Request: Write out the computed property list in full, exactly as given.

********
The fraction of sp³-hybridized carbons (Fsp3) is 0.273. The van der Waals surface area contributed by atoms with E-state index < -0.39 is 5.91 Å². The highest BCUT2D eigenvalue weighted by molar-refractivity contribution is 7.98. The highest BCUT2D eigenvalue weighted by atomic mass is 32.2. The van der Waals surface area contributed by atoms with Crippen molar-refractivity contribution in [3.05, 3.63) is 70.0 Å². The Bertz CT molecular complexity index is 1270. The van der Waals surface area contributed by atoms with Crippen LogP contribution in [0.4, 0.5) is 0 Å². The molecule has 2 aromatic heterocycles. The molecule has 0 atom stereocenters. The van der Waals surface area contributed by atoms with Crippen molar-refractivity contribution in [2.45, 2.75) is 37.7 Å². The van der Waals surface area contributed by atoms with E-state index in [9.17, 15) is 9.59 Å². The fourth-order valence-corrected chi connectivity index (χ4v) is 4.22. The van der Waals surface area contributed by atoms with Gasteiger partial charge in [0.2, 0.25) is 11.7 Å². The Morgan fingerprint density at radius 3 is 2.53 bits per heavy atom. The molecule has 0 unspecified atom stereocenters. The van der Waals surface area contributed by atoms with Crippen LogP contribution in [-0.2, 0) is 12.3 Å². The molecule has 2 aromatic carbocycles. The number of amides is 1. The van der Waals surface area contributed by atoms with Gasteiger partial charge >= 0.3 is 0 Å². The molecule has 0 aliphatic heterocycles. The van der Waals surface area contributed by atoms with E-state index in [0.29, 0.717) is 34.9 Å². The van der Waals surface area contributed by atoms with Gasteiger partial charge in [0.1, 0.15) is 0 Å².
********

The fraction of sp³-hybridized carbons (Fsp3) is 0.273. The van der Waals surface area contributed by atoms with E-state index < -0.39 is 5.91 Å². The highest BCUT2D eigenvalue weighted by molar-refractivity contribution is 7.98. The highest BCUT2D eigenvalue weighted by atomic mass is 32.2. The van der Waals surface area contributed by atoms with Crippen molar-refractivity contribution in [3.05, 3.63) is 70.0 Å². The Bertz CT molecular complexity index is 1270. The van der Waals surface area contributed by atoms with Crippen LogP contribution in [0.4, 0.5) is 0 Å². The molecule has 2 aromatic heterocycles. The molecule has 0 atom stereocenters. The van der Waals surface area contributed by atoms with Crippen molar-refractivity contribution in [2.45, 2.75) is 37.7 Å². The van der Waals surface area contributed by atoms with E-state index in [9.17, 15) is 9.59 Å². The fourth-order valence-corrected chi connectivity index (χ4v) is 4.22. The van der Waals surface area contributed by atoms with Gasteiger partial charge in [0.2, 0.25) is 11.7 Å². The Morgan fingerprint density at radius 3 is 2.53 bits per heavy atom. The molecule has 0 unspecified atom stereocenters. The van der Waals surface area contributed by atoms with Crippen LogP contribution in [-0.2, 0) is 12.3 Å². The molecule has 2 aromatic carbocycles. The number of amides is 1. The van der Waals surface area contributed by atoms with Gasteiger partial charge >= 0.3 is 0 Å². The molecule has 0 aliphatic heterocycles. The van der Waals surface area contributed by atoms with E-state index in [0.29, 0.717) is 34.9 Å². The van der Waals surface area contributed by atoms with Gasteiger partial charge in [0.1, 0.15) is 0 Å².